Why the “Great Crash Ahead”? The Fed has now stimulated a third and even more perverse bubble, which is not driven by fundamental trends. At least during the previous bubbles, productivity was growing rapidly, fueled by new technologies and demographic growth. The current bubbles have only government stimulus as fuel because economic trends are slowing, which is why the stimulus has had such disappointing results each time. QE1 got us to 4% growth before it failed. Then QE2 took us to 3% growth in late 2011 before petering out. A QE3 in 2012 is likely to fizzle out at more like 2% growth by early to mid-2013. The current bubbles in stocks, gold, commodities, and junk bonds will burst and bring back the housing, mortgage, and banking crisis even stronger, greatly injuring investors, retirees, and pension/retirement plans again.
Chart I-1: Dow Megaphone Pattern, 1995–2015
Data Source: Yahoo Finance, 2012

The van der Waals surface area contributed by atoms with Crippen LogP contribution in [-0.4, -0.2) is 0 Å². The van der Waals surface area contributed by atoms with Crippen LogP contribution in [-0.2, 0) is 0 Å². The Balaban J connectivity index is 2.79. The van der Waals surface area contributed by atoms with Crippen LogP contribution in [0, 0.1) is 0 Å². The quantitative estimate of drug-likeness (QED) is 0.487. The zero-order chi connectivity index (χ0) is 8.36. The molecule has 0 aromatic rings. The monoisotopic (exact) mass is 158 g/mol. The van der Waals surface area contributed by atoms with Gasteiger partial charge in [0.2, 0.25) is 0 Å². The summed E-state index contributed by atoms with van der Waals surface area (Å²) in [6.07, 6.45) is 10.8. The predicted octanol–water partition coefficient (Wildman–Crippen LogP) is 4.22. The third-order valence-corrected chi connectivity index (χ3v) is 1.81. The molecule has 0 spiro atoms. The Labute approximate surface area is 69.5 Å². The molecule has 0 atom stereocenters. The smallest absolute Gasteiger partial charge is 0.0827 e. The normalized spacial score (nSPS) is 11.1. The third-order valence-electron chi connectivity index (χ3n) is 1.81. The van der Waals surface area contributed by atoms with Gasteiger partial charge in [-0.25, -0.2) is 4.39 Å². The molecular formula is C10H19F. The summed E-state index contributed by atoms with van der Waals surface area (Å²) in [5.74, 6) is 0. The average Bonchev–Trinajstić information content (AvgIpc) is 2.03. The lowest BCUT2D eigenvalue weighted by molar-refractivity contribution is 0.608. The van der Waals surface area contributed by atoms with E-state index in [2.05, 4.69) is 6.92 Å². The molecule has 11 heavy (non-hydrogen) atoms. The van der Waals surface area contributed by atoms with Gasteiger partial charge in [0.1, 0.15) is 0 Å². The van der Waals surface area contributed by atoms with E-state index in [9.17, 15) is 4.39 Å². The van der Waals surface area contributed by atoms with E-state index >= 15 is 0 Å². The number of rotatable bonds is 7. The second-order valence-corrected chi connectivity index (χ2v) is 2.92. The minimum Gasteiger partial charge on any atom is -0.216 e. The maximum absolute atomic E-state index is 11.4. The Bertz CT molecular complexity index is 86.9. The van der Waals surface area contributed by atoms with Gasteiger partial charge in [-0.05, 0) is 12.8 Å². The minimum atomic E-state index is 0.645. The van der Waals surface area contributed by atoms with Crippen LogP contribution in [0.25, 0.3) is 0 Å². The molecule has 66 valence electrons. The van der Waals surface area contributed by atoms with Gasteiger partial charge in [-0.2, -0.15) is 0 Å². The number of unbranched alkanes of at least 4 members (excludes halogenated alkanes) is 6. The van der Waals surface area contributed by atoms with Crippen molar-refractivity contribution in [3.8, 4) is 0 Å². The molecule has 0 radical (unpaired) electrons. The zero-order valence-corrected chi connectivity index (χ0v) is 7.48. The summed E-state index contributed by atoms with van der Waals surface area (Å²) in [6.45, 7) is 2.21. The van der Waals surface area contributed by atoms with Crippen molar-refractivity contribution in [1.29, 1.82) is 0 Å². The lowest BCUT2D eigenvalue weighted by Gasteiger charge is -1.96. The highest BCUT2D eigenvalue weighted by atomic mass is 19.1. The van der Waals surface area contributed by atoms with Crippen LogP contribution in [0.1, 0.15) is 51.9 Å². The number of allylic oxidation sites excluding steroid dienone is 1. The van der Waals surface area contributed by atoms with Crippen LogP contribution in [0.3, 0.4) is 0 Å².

Chart I-1 initially came from the March 2012 issue of our newsletter, The HS Dent Forecast, and it is probably the most critical chart for illustrating the actual impact of the desperate Fed stimulus on stocks. It shows three major bubbles that also form a larger megaphone pattern, which indicates a massive fall in the coming years, most likely between mid-2013 and early 2015. In this pattern we see three bubbles with each one peaking a little higher, and with each crash bottoming a little lower. The first bubble was around tech stocks and peaked in early 2000. A huge crash followed, especially in tech stocks, which bubbled the most. The NASDAQ was down 76%. That crash formed the B wave down. Very low short-term rates after the 1990–1991 recession and the S&L crisis helped to fuel that bubble. The second, broader and higher bubble peaked in October 2007, with an early 2006 peak in real estate and a mid-2008 peak in commodities on each side. The greatest bubble here occurred in emerging markets and oil. That bubble was fueled by short-term rates, pushed down to 1% by the Fed. The crash of 2008/early 2009 formed the next D wave down. Now we are seeing a final bubble in stocks (US, Europe, China, and emerging markets), commodities, and bonds (especially junk bonds, which have rallied 90% since late 2008—nearly as much as the 111% rally in the Dow since March 2009). The NASDAQ has rallied 147% and emerging markets have rallied 138% at their top. Gold has rallied as much as 169% since late 2008 and silver a whopping 465% when it topped near $50 in April of 2011. This final bubble is likely to peak at a Dow 14,600 or a bit higher by mid-2013. Then a larger crash, likely triggered by a blow-up in Spain and southern Europe, is likely in early to mid-2013 and the Dow is likely to bottom by late 2014 or a bit later between 5,600 and 6,000. The ultimate bottom in the Dow is likely to be more like 3,300 to 3,800 between 2020 and 2022 before the next global demographic boom begins.